Jobs up to the level of farm manager are widely held by black workers and can provide the platform for a farm worker to become a commercial farmer in their own right.

However, the fact that farm workers are widely supportive of the opposition Movement for Democratic Change (MDC) party means they have been particularly targeted by the Zanu PF-sponsored squatters gangs. Intimidation is widespread, with "re-education" centres being established in occupied farm buildings with the aim of converting farm workers to the Zanu PF cause.

The new Ethiopia?

Zimbabwes population is now 12.5m, which is fed by a combination of the output of 4500 commercial farms and by 6m subsistence farmers. But though average rainfall in the high veldt is 910mm (36in) a year, the Nov-Mar wet season is unreliable. Lack of adequate rain means subsistence farms cant feed themselves and rely on wheat and maize grown on commercial farms, most of which have irrigation.

If Mugabes plan to destroy the commercial farm sector succeeds, Richard points out, their ability to provide this extra food will be severely limited. His own family farm, he adds, currently supports 400 people, whereas on a subsistence basis he reckons it would support fewer than half that number.

Zimbabwe, he says, could well go from being southern Africas bread-basket to its new Ethiopia.

"If Mugabe wins the elections, the occupation of commercial farms will probably speed up," says Richard. "If he loses the election, he may declare a coup and seize power anyway, so the effect would be the same.

"Our hope is that the opposition MDC wins and that the international community will force Mugabe to recognise the result. Zimbabweans are eternal optimists, but perhaps its time to be a little more realistic."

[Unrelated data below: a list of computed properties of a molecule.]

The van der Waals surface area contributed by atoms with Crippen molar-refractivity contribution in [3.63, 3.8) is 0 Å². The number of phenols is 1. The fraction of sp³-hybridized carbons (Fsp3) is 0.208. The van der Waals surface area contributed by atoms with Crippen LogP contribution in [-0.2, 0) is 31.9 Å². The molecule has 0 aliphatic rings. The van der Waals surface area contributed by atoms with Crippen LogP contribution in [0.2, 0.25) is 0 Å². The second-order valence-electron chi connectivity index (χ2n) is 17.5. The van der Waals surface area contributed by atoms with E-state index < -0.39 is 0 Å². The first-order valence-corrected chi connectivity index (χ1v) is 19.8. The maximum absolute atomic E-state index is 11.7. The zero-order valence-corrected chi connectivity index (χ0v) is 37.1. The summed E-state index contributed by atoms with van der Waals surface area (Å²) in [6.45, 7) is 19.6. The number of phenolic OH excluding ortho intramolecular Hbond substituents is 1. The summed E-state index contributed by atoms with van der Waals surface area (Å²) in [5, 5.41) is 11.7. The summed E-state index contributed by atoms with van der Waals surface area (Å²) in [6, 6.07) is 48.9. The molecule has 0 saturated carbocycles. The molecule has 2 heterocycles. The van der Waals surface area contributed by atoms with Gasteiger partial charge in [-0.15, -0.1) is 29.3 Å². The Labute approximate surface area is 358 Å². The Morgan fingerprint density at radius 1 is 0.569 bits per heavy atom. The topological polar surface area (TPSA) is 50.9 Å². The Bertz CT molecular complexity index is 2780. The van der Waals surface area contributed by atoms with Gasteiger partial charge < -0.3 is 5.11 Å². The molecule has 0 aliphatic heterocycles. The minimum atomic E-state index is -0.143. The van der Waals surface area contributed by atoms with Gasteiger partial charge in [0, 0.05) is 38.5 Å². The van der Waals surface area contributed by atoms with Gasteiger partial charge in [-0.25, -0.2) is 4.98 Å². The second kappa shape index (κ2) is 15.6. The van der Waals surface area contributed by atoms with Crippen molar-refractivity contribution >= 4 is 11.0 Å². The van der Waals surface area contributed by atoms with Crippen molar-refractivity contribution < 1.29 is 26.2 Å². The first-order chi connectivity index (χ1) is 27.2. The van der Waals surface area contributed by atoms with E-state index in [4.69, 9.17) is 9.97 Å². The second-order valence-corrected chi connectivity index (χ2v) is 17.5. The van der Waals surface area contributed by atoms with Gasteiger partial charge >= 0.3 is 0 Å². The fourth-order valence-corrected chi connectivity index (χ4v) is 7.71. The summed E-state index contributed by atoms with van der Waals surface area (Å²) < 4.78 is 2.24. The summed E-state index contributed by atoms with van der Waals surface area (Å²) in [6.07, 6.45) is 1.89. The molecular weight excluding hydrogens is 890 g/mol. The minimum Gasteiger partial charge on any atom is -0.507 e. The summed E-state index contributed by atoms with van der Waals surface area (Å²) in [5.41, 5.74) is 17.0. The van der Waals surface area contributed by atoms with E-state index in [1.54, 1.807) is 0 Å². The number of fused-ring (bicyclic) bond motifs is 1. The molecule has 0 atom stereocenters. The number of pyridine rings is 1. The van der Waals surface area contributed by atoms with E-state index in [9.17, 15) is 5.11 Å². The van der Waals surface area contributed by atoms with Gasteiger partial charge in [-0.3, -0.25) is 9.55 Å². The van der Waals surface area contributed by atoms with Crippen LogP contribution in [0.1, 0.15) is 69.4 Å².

Those following the Zimbabwean crisis can find up-to-date details

on three web-sites.




Tobacco is Zimbabwes main export earner.

Most commercial farms in Zimbabwe provide a school, shop and sports facilities for workers. The sector employs 350,000 full-time workers.

Passion fruit are one of the many crops that can be grown in Zimbabwe.

Cattle ranching is important in the south of the country.

Milling wheat and malting barley are becoming more widely grown to cater for increasing taste among Zimbabweans for bread and beer.

Land-grab diary

Nov 1997: Mugabe issues list of 1470 commercial farms to be acquired at "government valuation".

Early 1998: High Court forces government to "de-list" half the 1470 farms. Some 170 farms agree to sell.

Dec 1998: Government holds aid donors conference. International community says it would fund "transparent" land reform within the law.

Feb 2000: Mugabe holds referendum to decide whether government should be given right to seize farms without compensation. He loses it, but starts campaign of illegal seizures and intimidation anyway.

Mar 2000: Bill rushed through parliament holding Britain responsible for compensation.

Apr 2000: Mugabe uses "special presidential powers" to acquire land without compensation.